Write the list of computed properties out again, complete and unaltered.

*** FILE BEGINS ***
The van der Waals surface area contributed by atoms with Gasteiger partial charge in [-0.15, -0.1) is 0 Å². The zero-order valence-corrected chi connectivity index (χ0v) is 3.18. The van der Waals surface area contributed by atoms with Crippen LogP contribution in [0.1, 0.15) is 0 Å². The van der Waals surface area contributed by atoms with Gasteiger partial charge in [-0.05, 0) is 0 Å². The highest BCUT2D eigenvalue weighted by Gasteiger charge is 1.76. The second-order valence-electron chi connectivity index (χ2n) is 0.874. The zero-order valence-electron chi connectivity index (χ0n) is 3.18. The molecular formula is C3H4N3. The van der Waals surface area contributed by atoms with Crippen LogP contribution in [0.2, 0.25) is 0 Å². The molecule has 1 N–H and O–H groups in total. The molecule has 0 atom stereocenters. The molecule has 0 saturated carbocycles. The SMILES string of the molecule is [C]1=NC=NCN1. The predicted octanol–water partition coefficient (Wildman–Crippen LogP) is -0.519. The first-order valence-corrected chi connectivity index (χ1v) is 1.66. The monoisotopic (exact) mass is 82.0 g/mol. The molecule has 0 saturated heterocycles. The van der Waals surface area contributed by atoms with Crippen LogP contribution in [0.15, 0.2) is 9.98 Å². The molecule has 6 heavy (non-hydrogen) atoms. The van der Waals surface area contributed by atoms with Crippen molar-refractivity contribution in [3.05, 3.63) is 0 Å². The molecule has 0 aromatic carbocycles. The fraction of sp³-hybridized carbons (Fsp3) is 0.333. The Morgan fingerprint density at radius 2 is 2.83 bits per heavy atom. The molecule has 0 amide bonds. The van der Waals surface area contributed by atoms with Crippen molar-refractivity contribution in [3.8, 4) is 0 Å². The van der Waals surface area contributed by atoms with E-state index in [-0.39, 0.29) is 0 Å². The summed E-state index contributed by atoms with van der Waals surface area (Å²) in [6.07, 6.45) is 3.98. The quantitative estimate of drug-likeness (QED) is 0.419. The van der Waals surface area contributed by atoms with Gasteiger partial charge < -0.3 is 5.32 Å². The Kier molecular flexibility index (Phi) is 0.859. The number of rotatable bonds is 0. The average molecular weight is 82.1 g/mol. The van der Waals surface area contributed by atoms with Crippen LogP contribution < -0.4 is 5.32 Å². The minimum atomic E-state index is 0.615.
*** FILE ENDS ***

The van der Waals surface area contributed by atoms with Gasteiger partial charge in [-0.15, -0.1) is 0 Å². The zero-order valence-corrected chi connectivity index (χ0v) is 3.18. The van der Waals surface area contributed by atoms with Crippen LogP contribution in [0.1, 0.15) is 0 Å². The van der Waals surface area contributed by atoms with Gasteiger partial charge in [-0.05, 0) is 0 Å². The highest BCUT2D eigenvalue weighted by Gasteiger charge is 1.76. The second-order valence-electron chi connectivity index (χ2n) is 0.874. The zero-order valence-electron chi connectivity index (χ0n) is 3.18. The molecular formula is C3H4N3. The van der Waals surface area contributed by atoms with Crippen LogP contribution in [0.2, 0.25) is 0 Å². The molecule has 1 N–H and O–H groups in total. The molecule has 0 atom stereocenters. The molecule has 0 saturated carbocycles. The SMILES string of the molecule is [C]1=NC=NCN1. The predicted octanol–water partition coefficient (Wildman–Crippen LogP) is -0.519. The first-order valence-corrected chi connectivity index (χ1v) is 1.66. The monoisotopic (exact) mass is 82.0 g/mol. The molecule has 0 saturated heterocycles. The van der Waals surface area contributed by atoms with Crippen LogP contribution in [0.15, 0.2) is 9.98 Å². The molecule has 6 heavy (non-hydrogen) atoms. The van der Waals surface area contributed by atoms with Crippen molar-refractivity contribution in [3.05, 3.63) is 0 Å². The molecule has 0 aromatic carbocycles. The fraction of sp³-hybridized carbons (Fsp3) is 0.333. The Morgan fingerprint density at radius 2 is 2.83 bits per heavy atom. The molecule has 0 amide bonds. The van der Waals surface area contributed by atoms with Crippen molar-refractivity contribution in [3.8, 4) is 0 Å². The van der Waals surface area contributed by atoms with E-state index in [-0.39, 0.29) is 0 Å². The summed E-state index contributed by atoms with van der Waals surface area (Å²) in [6.07, 6.45) is 3.98. The quantitative estimate of drug-likeness (QED) is 0.419. The van der Waals surface area contributed by atoms with Gasteiger partial charge < -0.3 is 5.32 Å². The Kier molecular flexibility index (Phi) is 0.859. The number of rotatable bonds is 0. The average molecular weight is 82.1 g/mol. The van der Waals surface area contributed by atoms with Crippen LogP contribution < -0.4 is 5.32 Å². The minimum atomic E-state index is 0.615.